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Department of Psychological Sciences

Department of Psychological Sciences
Kansas State University
492 Bluemont Hall
1114 Mid-Campus Dr North
Manhattan, Kansas 66506-5302

785-532-5401 fax

Supplemental Materials

This page provides miscellaneous materials regarding research currently conducted in the laboratory.

Analyzing Indifference Data (JEAB manuscript support)

Overview of using R for nonlinear multilevel modeling (pdf)

Commands used in manuscript (R command file)

Example for analyzing one group (R command file)

Example for analyzing with single predictor (R command file)

Example of analyzing with multiple predictors (R command file)

Example one group (csv data file)

Young E1 DelayDiscounting (csv data file)

Impulsivity (funded by NIDA)

Video game clip of opposition task in CIRP - M+P- condition (youtube)
Example of opposition task as implemented in the continuous impulsivity and risk platform (CIRP).  The first two orcs involved a power value of 1.25 whereas the second two involved a power of 0.60. 

Video game clip of escalating interest task - magnitude (youtube)
Basic escalating interest task clip showing increasing magnitude.  This is a short clip showing a power of 1.0 (linear) increase in damage magnitude after a shot is taken.

Video game clip of escalating interest task - probability (youtube) - be sure to turn your audio up
This clip shows selected scenes from our preparation examining the study of impulsivity. The blue bar in the lower left corner indicates how much damage will be done (for magnitude manipulations) or the probability of the weapon working (for probability manipulations) when the player pulls the trigger. These scenes are for a probability manipulation in which we occasionally change the shape of the mathematical function that defines the way in which the weapon recharges (the first scene is power = 1.0, the second is power = 1.5, the third is power = 0.5). For more details, see Young, Webb, & Jacobs (2011).

Video game clip of delay discounting task - magnitude (youtube)
Delay discounting task clip showing increasing magnitude.  This is a short clip of an increase in damage magnitude after a shot is taken. Note that the damage goes to zero after two seconds indicating a commitment to the larger later amount.

Causal Decision Making (funded by AFOSR and NSF)

Video game clip of basic causal task (youtube)
This is a clip showing a participant approaching a trio of potential targets, observing their behavior, and firing at the chosen target. The target's weapon has a delay thus making the decision particulary difficult. The latter part of the video shows a bird's-eye-view of the game region for one of the levels. See Young & Nguyen (2009); Nguyen et al. (2010); Young et al. (2011a; 2011b)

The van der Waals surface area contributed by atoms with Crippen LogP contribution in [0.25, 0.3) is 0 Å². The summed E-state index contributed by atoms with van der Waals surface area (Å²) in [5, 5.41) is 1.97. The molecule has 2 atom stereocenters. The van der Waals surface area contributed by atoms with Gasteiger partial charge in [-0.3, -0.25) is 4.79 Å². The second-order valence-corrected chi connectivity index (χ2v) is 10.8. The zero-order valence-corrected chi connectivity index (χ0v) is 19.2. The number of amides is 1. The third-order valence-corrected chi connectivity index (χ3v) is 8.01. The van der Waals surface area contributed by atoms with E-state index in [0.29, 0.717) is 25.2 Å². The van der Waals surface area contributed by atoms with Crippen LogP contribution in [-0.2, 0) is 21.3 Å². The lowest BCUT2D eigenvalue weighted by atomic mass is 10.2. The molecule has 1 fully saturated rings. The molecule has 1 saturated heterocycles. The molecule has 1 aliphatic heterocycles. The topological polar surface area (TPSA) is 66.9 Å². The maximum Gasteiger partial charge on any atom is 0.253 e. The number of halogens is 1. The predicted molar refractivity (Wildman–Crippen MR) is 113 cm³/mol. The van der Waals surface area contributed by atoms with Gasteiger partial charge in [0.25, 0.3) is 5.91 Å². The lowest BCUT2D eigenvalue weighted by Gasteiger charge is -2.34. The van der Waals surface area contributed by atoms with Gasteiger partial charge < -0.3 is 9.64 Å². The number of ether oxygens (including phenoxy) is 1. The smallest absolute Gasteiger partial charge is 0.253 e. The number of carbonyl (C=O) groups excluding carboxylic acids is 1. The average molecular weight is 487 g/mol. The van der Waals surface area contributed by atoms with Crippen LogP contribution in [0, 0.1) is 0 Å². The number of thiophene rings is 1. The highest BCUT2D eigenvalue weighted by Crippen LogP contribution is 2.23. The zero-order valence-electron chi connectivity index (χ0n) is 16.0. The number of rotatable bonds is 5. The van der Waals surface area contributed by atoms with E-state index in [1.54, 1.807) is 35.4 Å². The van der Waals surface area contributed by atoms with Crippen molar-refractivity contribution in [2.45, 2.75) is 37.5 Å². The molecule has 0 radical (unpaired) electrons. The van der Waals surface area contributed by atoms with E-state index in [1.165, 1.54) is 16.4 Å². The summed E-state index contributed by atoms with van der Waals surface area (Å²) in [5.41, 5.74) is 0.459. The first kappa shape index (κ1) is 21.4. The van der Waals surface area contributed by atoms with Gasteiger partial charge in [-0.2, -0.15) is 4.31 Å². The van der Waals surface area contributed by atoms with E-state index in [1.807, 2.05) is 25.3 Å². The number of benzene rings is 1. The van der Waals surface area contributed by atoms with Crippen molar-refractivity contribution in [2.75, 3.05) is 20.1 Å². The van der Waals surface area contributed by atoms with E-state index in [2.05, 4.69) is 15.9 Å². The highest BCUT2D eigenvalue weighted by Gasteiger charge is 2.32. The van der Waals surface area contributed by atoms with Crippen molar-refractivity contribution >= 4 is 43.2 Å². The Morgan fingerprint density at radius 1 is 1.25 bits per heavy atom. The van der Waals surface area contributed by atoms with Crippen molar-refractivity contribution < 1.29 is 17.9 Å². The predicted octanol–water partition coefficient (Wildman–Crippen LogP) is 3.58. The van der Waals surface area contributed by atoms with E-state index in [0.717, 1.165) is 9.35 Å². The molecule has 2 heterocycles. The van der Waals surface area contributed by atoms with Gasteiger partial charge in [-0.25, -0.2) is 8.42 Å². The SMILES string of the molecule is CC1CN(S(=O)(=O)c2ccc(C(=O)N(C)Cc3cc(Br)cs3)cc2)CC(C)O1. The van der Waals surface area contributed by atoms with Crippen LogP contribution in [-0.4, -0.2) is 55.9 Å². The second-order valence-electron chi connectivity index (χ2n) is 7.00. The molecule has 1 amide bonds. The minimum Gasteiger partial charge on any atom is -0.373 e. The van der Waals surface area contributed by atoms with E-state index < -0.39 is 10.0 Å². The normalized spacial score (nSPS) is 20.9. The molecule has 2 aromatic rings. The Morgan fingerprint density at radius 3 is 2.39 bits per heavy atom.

Video game clip of continuous causality (youtube) - be sure to turn your audio up
This clip shows a demonstration of our preparation to study continuous causation in which the proximity of the "enemy" to an "enemy detector" (the pole) changes the pitch or sets off (depending on the condition) the detector. Young & Cole (in press).

Variability Discrimination

Example stimuli from Young and Racey (2009, Empirical Studies of the Arts), color versions:

Launching Effect

The following are examples of basic causal interactions that we are studying in the lab. We are exploring a number of variations on this theme.

Two examples from the original study (Young, Rogers, & Beckmann, 2005):

Direct Launching
"Launching" with delay and spatial gap

Training movies used with pigeon study (Young, Beckmann, & Wasserman, 2006):

Direct launching
Gap & Delay

Color change as a method of bridging temporal gaps (Young & Falmier, AJP, 2008):

Continuous 0 ms (top) & Discrete 400 ms (bottom) - from Experiment 2
Discrete 0 ms (top) & Rapid 0 ms (bottom) - from Experiment 1.

The effect of animacy on causal judgments (Falmier & Young, 2008):

The effect of gap fillers on judgment (Young & Falmier, QJEP, 2008):

Exp 1 of Spatial Gap study - gap fillers

Exp 2 of Spatial Gap study - line markers

Broca’s area activity in the linguistic coding of visual causal events: An fMRI study (Limongi et al., under review)

  • Causal Direct
  • Indirect Causal
  • Non-Causal

Lexical preference in the linguistic coding of direct causal events: A probabilistic approach (Limongi and Young)